• Chris

      That's odd. Chrome seems to be working fine for me in terms of posting.

  • Dan

    This is why I don't recommend Android to smartphone noobs unless it's an HTC phone with Sense UI. Basic things like the dialer, gallery app, contacts app and music player are still gross, or just completely inconsistant on stock Android. Yeah there are replacements in the market that are great, but who the hell wants to have to go to the market to replace tons of standard apps when they just bought a brand new expensive device? Google makes it really tough for me to sell Android to the general masses when I have to say "Yeah you can get a Droid 2 but lemme email you a list of apps that you need to download from the market to bring it up to speed to what an iphone offers."
    Plus, for all you vanilla Android evangelists out there: maybe if Google paid attention to the UI we'd stop seeing so many OEMs skinning their phones. I'd love to see that happen. And I'd love to buy a stock Android phone but until they fix these problems, I'm sticking with Sense.

    Also, great article. Keep em coming.

    • http://www.google.com/profiles/vkelman Vladimir Kelman

      Many people and I among them thinks that stock Android is actually better. really straightforward and easy to learn.

      • http://www.toysdiva.com PixelSlave

        1000% agree with Vladimir on the stock Android being better.

      • allajunaki

        This is what I love about Android.
        I have to disagree with you. I think Sense UI of HTC makes Android that much better. SENSE does plug in a lot of gaps in Stock Google, like the dialer and HTC's people, which is miles ahead of any contact management system out there.

        Aesthetically too SENSE has an edge over stock android. And all this without trading off speed or battery life.

        But yes, I prefer stock over Touchwiz (which my dad has), or MotoBlur, atleast from the videos.

  • http://www.toysdiva.com PixelSlave

    >> Plus, for all you vanilla Android evangelists out there: maybe if Google paid attention to the UI we’d stop seeing so many OEMs skinning their phones. I’d love to see that happen.

    Huh, well, personally I can't stand for the Sense UI for a sec. It's so overwhelming. Look, I don't mind the manufacturer messing with the stuffs you are talking about: the dialer, the gallery app, the contact apps, etc. They are fine as long as they are supplied as an APP.

    But many OEMs go beyond supplying APP, they actually skin some fundamental UI elements to a point that I can't even recognize them. Use the example I mentioned above when I tried to change my friend's input method. The pop up from the myTouch 4G is so different from the stock UI that it took me a few seconds to recognize it. Ok, let's say I can even accept that, but the problem is, the UI from the myTouch isn't better. First of all, it pops up A LOT slower than my old Droid(1). Secondly, the text is absolutely too small for many people.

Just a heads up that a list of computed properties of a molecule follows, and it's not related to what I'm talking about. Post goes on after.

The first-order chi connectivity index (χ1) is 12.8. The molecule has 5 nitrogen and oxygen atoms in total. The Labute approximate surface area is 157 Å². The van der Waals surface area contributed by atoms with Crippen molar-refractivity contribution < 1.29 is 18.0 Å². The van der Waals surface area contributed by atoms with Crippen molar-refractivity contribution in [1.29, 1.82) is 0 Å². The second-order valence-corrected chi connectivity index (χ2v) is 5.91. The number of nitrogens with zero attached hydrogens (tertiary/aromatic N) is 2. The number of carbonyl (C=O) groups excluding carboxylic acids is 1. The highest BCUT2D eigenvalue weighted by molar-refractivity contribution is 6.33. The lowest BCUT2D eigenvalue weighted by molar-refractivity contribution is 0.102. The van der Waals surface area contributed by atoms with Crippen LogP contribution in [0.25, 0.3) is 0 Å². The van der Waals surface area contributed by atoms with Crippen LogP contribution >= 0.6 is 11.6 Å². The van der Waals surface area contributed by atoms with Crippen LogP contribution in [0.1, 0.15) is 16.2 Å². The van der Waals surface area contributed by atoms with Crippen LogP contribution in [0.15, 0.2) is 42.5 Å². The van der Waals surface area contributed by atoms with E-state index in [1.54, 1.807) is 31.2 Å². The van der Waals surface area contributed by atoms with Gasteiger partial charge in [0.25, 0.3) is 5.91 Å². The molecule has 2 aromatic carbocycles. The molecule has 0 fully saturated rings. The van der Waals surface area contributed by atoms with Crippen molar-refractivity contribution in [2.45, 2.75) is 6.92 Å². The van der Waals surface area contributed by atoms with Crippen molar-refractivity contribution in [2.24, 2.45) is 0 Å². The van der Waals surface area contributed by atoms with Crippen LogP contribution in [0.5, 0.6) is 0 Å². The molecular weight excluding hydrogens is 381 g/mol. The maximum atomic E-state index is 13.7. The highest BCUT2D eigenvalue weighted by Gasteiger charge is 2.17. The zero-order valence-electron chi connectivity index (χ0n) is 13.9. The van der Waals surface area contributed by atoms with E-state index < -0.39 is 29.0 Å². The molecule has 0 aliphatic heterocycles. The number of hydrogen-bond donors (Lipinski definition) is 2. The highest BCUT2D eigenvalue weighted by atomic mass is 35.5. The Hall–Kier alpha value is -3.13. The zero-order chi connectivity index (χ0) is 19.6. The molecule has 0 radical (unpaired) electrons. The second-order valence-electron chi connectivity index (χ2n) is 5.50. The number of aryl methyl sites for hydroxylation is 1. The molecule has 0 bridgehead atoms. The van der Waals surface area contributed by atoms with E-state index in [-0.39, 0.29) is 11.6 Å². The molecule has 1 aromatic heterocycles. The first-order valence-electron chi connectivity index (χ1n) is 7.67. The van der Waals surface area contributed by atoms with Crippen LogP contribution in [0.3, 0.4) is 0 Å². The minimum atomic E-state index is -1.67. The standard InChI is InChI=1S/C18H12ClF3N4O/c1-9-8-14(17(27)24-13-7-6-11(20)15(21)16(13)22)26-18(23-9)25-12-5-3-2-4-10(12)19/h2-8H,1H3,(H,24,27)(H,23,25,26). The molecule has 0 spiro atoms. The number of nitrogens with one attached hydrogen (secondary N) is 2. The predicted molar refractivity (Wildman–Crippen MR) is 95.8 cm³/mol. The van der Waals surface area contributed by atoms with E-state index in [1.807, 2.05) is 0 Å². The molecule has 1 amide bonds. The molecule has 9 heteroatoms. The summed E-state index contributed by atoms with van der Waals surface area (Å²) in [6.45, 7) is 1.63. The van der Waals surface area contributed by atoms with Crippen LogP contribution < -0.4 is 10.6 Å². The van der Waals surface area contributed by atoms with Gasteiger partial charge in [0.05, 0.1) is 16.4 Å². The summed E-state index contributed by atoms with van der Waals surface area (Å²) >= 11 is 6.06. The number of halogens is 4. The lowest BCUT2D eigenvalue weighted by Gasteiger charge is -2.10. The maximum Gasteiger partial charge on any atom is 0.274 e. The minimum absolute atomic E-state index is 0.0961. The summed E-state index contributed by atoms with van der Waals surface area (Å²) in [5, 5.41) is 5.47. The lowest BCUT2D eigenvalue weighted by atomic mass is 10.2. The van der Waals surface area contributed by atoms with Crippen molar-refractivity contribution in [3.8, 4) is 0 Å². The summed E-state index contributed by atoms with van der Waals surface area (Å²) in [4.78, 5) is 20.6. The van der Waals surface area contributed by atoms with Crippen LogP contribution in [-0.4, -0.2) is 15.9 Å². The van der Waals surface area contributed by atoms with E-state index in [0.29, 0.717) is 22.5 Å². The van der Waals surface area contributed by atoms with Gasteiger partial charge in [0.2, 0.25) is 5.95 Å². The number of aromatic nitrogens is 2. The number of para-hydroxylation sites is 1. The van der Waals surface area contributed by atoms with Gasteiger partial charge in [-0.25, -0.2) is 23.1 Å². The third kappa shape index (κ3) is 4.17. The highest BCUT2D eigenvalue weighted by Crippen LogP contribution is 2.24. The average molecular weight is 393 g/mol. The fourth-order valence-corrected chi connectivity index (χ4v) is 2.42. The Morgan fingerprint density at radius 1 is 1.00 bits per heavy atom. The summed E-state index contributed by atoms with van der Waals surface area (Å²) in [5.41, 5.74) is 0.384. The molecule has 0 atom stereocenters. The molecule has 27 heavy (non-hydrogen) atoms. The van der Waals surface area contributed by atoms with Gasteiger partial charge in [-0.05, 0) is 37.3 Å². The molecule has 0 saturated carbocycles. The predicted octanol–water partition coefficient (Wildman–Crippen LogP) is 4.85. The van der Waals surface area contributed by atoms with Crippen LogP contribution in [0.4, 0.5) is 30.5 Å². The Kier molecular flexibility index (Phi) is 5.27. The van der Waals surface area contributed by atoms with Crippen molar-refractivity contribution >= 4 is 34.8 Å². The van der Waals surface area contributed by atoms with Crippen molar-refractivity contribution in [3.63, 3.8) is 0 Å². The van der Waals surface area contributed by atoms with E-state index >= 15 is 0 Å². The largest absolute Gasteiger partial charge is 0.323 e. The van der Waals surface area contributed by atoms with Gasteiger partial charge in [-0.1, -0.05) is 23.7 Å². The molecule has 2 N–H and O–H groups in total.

There's one thing I want to point out -- just because something "look" better doesn't mean they "work" better.

    • Dan

      Oh, wow there are so many things about the standard Sense UI that work AND look better than Google's implementation. Copy and paste on Froyo in the browser, for instance. The contacts app, the smart dialer....many things. In your example you referred to the Espresso UI on the MyTouch which I would agree is over the top and cumbersome. But the standard Sense UI adds so many nice features and fixes many of Android's shortcomings like copy and paste. I realize Google has partially fixed this in Gingerbread but I'm tired of companies like HTC being forced to pick up the slack.

      Another example: app switching. In Android it's basically hidden. Very few non-techies know to hold down the home button. Sense 2.0 (and some ROMs I believe) fix this issue buy putting your most recent apps in a scrollable menu in the notification bar. Google would do well to copy this.

      I just think there's a lot of room for improvement; HTC has seen this and in many ways is filling in the gaps. But I wish Google would have maybe fixed some of these issues instead of concentrating on silly crap like NFC, which has almost zero uses right now.